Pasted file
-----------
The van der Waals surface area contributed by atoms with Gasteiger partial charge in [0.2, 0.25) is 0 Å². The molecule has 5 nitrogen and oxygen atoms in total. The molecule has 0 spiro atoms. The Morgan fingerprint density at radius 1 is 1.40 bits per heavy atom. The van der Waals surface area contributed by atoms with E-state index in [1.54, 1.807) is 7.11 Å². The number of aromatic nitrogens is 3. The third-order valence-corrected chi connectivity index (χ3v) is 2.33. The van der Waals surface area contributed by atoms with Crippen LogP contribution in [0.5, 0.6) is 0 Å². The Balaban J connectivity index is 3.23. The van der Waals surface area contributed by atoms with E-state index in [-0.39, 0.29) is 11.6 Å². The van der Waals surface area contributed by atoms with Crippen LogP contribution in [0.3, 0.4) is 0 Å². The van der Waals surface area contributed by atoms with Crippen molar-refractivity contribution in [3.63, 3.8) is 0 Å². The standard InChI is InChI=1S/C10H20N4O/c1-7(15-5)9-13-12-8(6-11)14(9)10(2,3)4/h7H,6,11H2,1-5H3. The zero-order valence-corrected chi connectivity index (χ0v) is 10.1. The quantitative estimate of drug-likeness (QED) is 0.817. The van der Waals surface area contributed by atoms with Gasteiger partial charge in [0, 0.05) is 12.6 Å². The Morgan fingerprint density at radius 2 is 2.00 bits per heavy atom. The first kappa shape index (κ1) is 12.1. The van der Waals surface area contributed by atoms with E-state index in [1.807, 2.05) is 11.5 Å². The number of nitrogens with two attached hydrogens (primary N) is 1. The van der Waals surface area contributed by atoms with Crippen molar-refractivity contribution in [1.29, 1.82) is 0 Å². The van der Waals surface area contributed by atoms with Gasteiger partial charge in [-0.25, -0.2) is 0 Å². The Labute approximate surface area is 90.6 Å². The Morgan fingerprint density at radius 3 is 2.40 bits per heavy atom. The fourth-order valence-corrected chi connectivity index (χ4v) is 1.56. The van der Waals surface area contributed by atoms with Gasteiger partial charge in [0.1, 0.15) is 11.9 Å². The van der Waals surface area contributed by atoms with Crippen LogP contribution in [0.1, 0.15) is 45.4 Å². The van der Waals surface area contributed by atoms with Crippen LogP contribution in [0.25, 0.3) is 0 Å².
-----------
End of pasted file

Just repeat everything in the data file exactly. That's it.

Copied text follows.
The van der Waals surface area contributed by atoms with Gasteiger partial charge in [0.2, 0.25) is 0 Å². The molecule has 5 nitrogen and oxygen atoms in total. The molecule has 0 spiro atoms. The Morgan fingerprint density at radius 1 is 1.40 bits per heavy atom. The van der Waals surface area contributed by atoms with E-state index in [1.54, 1.807) is 7.11 Å². The number of aromatic nitrogens is 3. The third-order valence-corrected chi connectivity index (χ3v) is 2.33. The van der Waals surface area contributed by atoms with Crippen LogP contribution in [0.5, 0.6) is 0 Å². The Balaban J connectivity index is 3.23. The van der Waals surface area contributed by atoms with E-state index in [-0.39, 0.29) is 11.6 Å². The van der Waals surface area contributed by atoms with Crippen LogP contribution in [0.3, 0.4) is 0 Å². The van der Waals surface area contributed by atoms with Crippen molar-refractivity contribution in [3.63, 3.8) is 0 Å². The standard InChI is InChI=1S/C10H20N4O/c1-7(15-5)9-13-12-8(6-11)14(9)10(2,3)4/h7H,6,11H2,1-5H3. The zero-order valence-corrected chi connectivity index (χ0v) is 10.1. The quantitative estimate of drug-likeness (QED) is 0.817. The van der Waals surface area contributed by atoms with Gasteiger partial charge in [0, 0.05) is 12.6 Å². The Morgan fingerprint density at radius 2 is 2.00 bits per heavy atom. The first kappa shape index (κ1) is 12.1. The van der Waals surface area contributed by atoms with E-state index in [1.807, 2.05) is 11.5 Å². The number of nitrogens with two attached hydrogens (primary N) is 1. The van der Waals surface area contributed by atoms with Crippen molar-refractivity contribution in [1.29, 1.82) is 0 Å². The van der Waals surface area contributed by atoms with Gasteiger partial charge in [-0.25, -0.2) is 0 Å². The Labute approximate surface area is 90.6 Å². The Morgan fingerprint density at radius 3 is 2.40 bits per heavy atom. The fourth-order valence-corrected chi connectivity index (χ4v) is 1.56. The van der Waals surface area contributed by atoms with Gasteiger partial charge in [0.1, 0.15) is 11.9 Å². The van der Waals surface area contributed by atoms with Crippen LogP contribution in [0.1, 0.15) is 45.4 Å². The van der Waals surface area contributed by atoms with Crippen LogP contribution in [0.25, 0.3) is 0 Å².